(NaturalNews) A newly released study funded in part by NASA's Goddard Space Flight Center predicts a Roman-style collapse of Western civilization unless resources and wealth are distributed more "equitably."
The study warns of a coming "collapse" within a few decades and attempts to avoid being viewed as fringe or controversial by attempting to make sense of historical data indicating that "the process of rise-and-collapse is actually a recurrent cycle found throughout history."
It says that cases of severe disruptions of civilization due to "precipitous collapse - often lasting centuries - have been quite common."
As reported by The Guardian, the independent research project's findings were based on a new cross-disciplinary model known as "Human And Nature DYnamical," or HANDY. The project was led by applied mathematician Safa Motesharrei of the U.S. National Science Foundation-supported National Socio-Environmental Synthesis Center, in association with a team of natural and social scientists, the paper reported. The study has since been accepted for publication in the peer-reviewed journal Ecological Economics.
Researchers found that, according to historical records, even the most advanced, complex civilizations are susceptible to collapse, which has raised questions about how sustainable modern civilization can be:
The fall of the Roman Empire, and the equally (if not more) advanced Han, Mauryan, and Gupta Empires, as well as so many advanced Mesopotamian Empires, are all testimony to the fact that advanced, sophisticated, complex, and creative civilizations can be both fragile and impermanent.
'Accumulated surplus not distributed evenly'
By examining the dynamics of human nature involved in past instances of societal collapse, researchers say they have identified the most prominent factors that can help explain the decline of civilizations, which they hope will help identify risks of collapse today. Such factors include population, climate, water, agriculture and energy.
These factors, The Guardian reports, can lead to societal collapse when they combine to create two social features, "the stretching of resources due to the strain placed on the ecological carrying capacity" and "the economic stratification of society into Elites [rich] and Masses (or "Commoners") [poor]." These social phenomena have played "a central role in the character or in the process of the collapse" in all cases over "the last five thousand years," researchers conclude.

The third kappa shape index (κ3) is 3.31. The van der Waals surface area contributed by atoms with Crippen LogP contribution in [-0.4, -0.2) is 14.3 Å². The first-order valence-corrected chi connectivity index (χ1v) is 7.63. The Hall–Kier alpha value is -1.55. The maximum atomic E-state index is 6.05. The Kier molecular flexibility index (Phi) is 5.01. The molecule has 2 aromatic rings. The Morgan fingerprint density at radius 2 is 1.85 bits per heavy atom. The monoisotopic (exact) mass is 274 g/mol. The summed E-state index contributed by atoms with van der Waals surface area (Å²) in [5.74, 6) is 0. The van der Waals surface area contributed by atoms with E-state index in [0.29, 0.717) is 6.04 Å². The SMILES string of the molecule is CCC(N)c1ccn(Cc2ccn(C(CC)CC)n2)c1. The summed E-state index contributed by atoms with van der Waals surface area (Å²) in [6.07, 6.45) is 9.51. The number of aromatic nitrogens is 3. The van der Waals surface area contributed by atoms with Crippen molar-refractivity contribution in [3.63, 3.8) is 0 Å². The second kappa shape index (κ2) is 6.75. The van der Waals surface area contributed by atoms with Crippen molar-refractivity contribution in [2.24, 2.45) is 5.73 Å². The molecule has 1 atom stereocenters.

Current high levels of economic stratification are tied to overconsumption of resources, the report says, with "Elites" based mostly in industrialized countries responsible for both phenomena. The "accumulated surplus is not evenly distributed throughout society, but rather has been controlled by an elite. The mass of the population, while producing the wealth, is only allocated a small portion of it by elites, usually at or just above subsistence levels," said the report.
In addition, the study challenges those who argue that technology will resolve these imbalances through efficiency:
Technological change can raise the efficiency of resource use, but it also tends to raise both per capita resource consumption and the scale of resource extraction, so that, absent policy effects, the increases in consumption often compensate for the increased efficiency of resource use.
A tale of two models
The study says that increased agricultural and industrial productivity over the past two centuries has come from "increased (rather than decreased) resource throughput," even though there have been dramatic gains in efficiency over the same time.
In modelling a number of different scenarios, Motesharrei and his team concluded that under conditions "closely reflecting the reality of the world today... we find that collapse is difficult to avoid."
The first of these scenarios finds that civilization "appears to be on a sustainable path for quite a long time, but even using an optimal depletion rate and starting with a very small number of Elites, the Elites eventually consume too much, resulting in a famine among Commoners that eventually causes the collapse of society," the study says. "It is important to note that this Type-L collapse is due to an inequality-induced famine that causes a loss of workers, rather than a collapse of Nature."
In the second, the rate of resource exploitation is modeled, leading to the finding that "with a larger depletion rate, the decline of the Commoners occurs faster, while the Elites are still thriving, but eventually the Commoners collapse completely, followed by the Elites."